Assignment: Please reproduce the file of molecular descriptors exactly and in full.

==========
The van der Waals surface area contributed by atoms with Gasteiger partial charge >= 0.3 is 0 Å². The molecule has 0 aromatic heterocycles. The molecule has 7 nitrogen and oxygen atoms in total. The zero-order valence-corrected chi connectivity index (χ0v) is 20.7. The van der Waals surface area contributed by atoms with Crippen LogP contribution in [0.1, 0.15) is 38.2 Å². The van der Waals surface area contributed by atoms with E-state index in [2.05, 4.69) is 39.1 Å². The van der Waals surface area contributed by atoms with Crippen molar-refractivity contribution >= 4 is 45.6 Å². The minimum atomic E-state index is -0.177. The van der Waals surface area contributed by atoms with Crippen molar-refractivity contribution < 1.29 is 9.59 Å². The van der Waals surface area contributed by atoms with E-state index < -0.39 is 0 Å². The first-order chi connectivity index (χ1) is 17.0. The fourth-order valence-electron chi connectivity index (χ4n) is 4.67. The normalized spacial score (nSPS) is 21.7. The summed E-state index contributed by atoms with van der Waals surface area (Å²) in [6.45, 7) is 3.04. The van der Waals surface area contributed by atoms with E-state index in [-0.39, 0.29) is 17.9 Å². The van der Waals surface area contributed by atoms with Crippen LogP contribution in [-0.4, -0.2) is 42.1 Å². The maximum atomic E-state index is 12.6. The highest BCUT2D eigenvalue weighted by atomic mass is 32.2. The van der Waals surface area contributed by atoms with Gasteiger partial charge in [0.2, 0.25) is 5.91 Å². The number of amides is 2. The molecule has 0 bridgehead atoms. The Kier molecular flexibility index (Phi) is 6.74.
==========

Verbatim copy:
The van der Waals surface area contributed by atoms with Gasteiger partial charge >= 0.3 is 0 Å². The molecule has 0 aromatic heterocycles. The molecule has 7 nitrogen and oxygen atoms in total. The zero-order valence-corrected chi connectivity index (χ0v) is 20.7. The van der Waals surface area contributed by atoms with Crippen LogP contribution in [0.1, 0.15) is 38.2 Å². The van der Waals surface area contributed by atoms with E-state index in [2.05, 4.69) is 39.1 Å². The van der Waals surface area contributed by atoms with Crippen molar-refractivity contribution >= 4 is 45.6 Å². The minimum atomic E-state index is -0.177. The van der Waals surface area contributed by atoms with Crippen molar-refractivity contribution < 1.29 is 9.59 Å². The van der Waals surface area contributed by atoms with E-state index < -0.39 is 0 Å². The first-order chi connectivity index (χ1) is 17.0. The fourth-order valence-electron chi connectivity index (χ4n) is 4.67. The normalized spacial score (nSPS) is 21.7. The summed E-state index contributed by atoms with van der Waals surface area (Å²) in [6.45, 7) is 3.04. The van der Waals surface area contributed by atoms with E-state index in [-0.39, 0.29) is 17.9 Å². The van der Waals surface area contributed by atoms with Crippen LogP contribution in [-0.4, -0.2) is 42.1 Å². The maximum atomic E-state index is 12.6. The highest BCUT2D eigenvalue weighted by atomic mass is 32.2. The van der Waals surface area contributed by atoms with Gasteiger partial charge in [0.2, 0.25) is 5.91 Å². The number of amides is 2. The molecule has 0 bridgehead atoms. The Kier molecular flexibility index (Phi) is 6.74.